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While I haven’t always been a fan of Sinead O’Connor, this is a terrific open letter to Miley Cyrus – and frankly all young women.  The only addition I would make is the culpability and complicity of parents in this awful trend.

From O’Connor: I am extremely concerned for you that those around you have led you to believe, or encouraged you in your own belief, that it is in any way ‘cool’ to be naked and licking sledgehammers in your videos. It is in fact the case that you will obscure your talent by allowing yourself to be pimped, whether its the music business or yourself doing the pimping.

Nothing but harm will come in the long run, from allowing yourself to be exploited, and it is absolutely NOT in ANY way an empowerment of yourself or any other young women, for you to send across the message that you are to be valued (even by you) more for your sexual appeal than your obvious talent.

EVERY young woman doesn’t behave this way. And EVERY relationship with teens need not be laced with passive aggressive FB status’ by frustrated parents. If you didn’t want parenting to be hard, to be a 24/7 job, then you shouldn’t have brought a child into this world.

Here’s my open letter to the Snarky Mommies who say not nice things about their children on Facebook and Twitter, brag about drinking away the stress of raising teenagers, especially girls.  I’m not parenting a young man – so I won’t claim any expertise beyond common sense. But hey, if as you read this, the shoe fits… THEN LACE IT UP AND WEAR IT.

Stop acting like victims, stop teaching your daughters these horrible behaviors, and stop allowing others to teach them they are little more than a receptacle.  Yes, you’ll have to make more sacrifices than you possibly could imagine.  Yes, that means money. Yes, it means you won’t be going on “Girlcations” or to industry conferences to drink and flirt, and possibly bed, men you aren’t married to. Yes, it means that all that snark you use to fill up your Facebook and Twitter feeds with the travails of parenting isn’t an option.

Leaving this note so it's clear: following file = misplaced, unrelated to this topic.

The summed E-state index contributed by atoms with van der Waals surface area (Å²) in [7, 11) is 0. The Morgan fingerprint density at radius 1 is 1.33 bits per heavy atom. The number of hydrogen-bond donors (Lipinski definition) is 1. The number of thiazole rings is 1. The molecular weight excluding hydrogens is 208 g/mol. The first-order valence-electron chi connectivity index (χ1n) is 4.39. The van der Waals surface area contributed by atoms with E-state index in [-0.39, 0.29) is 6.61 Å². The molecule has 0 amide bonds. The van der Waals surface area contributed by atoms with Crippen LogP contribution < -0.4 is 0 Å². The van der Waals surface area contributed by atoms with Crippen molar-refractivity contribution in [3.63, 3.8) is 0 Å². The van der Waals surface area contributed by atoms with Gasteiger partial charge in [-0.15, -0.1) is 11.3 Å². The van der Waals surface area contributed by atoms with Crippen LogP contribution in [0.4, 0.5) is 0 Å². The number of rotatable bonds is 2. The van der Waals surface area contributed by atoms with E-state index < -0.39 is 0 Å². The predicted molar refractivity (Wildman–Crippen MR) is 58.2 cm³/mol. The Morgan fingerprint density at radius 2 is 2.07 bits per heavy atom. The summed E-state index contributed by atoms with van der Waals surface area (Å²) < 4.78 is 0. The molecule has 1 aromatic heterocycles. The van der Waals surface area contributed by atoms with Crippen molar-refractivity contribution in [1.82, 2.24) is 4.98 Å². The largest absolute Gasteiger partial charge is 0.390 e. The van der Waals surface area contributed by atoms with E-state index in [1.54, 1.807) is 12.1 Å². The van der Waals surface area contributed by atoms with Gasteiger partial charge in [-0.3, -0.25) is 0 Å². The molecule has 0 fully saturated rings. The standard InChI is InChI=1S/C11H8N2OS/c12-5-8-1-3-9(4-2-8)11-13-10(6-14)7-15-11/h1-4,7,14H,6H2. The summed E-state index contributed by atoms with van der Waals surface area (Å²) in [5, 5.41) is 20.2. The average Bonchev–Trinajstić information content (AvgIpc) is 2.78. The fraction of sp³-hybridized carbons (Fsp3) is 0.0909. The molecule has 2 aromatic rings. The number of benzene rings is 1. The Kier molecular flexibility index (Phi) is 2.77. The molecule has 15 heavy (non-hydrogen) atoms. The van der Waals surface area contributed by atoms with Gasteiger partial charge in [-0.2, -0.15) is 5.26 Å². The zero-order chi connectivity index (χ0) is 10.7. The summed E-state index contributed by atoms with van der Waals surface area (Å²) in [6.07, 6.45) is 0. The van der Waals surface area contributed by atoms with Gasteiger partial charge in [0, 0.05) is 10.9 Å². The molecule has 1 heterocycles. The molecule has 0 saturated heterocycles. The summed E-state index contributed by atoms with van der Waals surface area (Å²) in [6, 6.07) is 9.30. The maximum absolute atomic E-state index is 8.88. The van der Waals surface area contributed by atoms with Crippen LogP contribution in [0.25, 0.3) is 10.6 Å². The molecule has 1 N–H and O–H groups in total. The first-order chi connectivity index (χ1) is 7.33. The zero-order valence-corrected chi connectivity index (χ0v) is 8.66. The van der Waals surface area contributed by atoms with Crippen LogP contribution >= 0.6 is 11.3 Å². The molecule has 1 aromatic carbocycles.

Teaching our daughters to love themselves, to be aware of the realities in this world matters more than getting Likes for a “Mother of Teen” status.  Perhaps if you weren’t degrading yourself or your relationship with your daughter, things wouldn’t be so tough. Cultivate friendships with women you admire, be there for each other – really. For personal stuff, for business stuff, for sounding boards on relationships and parenting advice and venting.

Young women are amazing. Ask yourself some questions. Don’t you want to be the one person she thinks to call first when a young man expresses interest? To teach her to drive? Gets her first job? Applies for university? Cries because someone hurt her feelings?  When she fails at anything? When she contemplates exploring her sexuality? When she is offered a marriage proposal? Don’t you want to be the person whose house she comes to with a pregnancy test?